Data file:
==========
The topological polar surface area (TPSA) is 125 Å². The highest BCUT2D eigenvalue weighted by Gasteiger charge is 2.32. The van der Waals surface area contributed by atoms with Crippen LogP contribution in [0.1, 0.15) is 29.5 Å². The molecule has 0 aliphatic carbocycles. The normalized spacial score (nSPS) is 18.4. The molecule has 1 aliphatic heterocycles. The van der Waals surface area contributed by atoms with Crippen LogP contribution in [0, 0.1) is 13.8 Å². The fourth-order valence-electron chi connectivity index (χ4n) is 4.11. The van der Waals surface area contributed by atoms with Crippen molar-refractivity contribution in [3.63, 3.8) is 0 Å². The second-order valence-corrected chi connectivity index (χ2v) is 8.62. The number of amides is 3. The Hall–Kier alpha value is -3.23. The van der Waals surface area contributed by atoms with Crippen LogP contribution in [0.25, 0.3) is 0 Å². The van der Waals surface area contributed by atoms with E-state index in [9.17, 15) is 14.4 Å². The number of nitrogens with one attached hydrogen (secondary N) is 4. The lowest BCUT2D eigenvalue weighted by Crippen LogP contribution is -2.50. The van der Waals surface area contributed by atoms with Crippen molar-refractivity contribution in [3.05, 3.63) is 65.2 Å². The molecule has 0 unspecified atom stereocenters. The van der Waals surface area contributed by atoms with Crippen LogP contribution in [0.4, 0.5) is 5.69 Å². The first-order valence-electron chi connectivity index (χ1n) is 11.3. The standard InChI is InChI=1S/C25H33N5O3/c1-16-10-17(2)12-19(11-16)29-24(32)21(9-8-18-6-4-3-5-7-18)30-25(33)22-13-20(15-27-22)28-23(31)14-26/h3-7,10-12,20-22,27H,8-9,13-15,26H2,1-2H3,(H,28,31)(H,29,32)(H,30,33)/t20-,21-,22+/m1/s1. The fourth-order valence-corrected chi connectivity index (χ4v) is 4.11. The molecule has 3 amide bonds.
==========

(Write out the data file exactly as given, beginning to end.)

The topological polar surface area (TPSA) is 125 Å². The highest BCUT2D eigenvalue weighted by Gasteiger charge is 2.32. The van der Waals surface area contributed by atoms with Crippen LogP contribution in [0.1, 0.15) is 29.5 Å². The molecule has 0 aliphatic carbocycles. The normalized spacial score (nSPS) is 18.4. The molecule has 1 aliphatic heterocycles. The van der Waals surface area contributed by atoms with Crippen LogP contribution in [0, 0.1) is 13.8 Å². The fourth-order valence-electron chi connectivity index (χ4n) is 4.11. The van der Waals surface area contributed by atoms with Crippen molar-refractivity contribution in [3.63, 3.8) is 0 Å². The second-order valence-corrected chi connectivity index (χ2v) is 8.62. The number of amides is 3. The Hall–Kier alpha value is -3.23. The van der Waals surface area contributed by atoms with Crippen LogP contribution in [0.25, 0.3) is 0 Å². The van der Waals surface area contributed by atoms with E-state index in [9.17, 15) is 14.4 Å². The number of nitrogens with one attached hydrogen (secondary N) is 4. The lowest BCUT2D eigenvalue weighted by Crippen LogP contribution is -2.50. The van der Waals surface area contributed by atoms with Crippen molar-refractivity contribution in [3.05, 3.63) is 65.2 Å². The molecule has 0 unspecified atom stereocenters. The van der Waals surface area contributed by atoms with Crippen LogP contribution in [0.4, 0.5) is 5.69 Å². The first-order valence-electron chi connectivity index (χ1n) is 11.3. The standard InChI is InChI=1S/C25H33N5O3/c1-16-10-17(2)12-19(11-16)29-24(32)21(9-8-18-6-4-3-5-7-18)30-25(33)22-13-20(15-27-22)28-23(31)14-26/h3-7,10-12,20-22,27H,8-9,13-15,26H2,1-2H3,(H,28,31)(H,29,32)(H,30,33)/t20-,21-,22+/m1/s1. The fourth-order valence-corrected chi connectivity index (χ4v) is 4.11. The molecule has 3 amide bonds.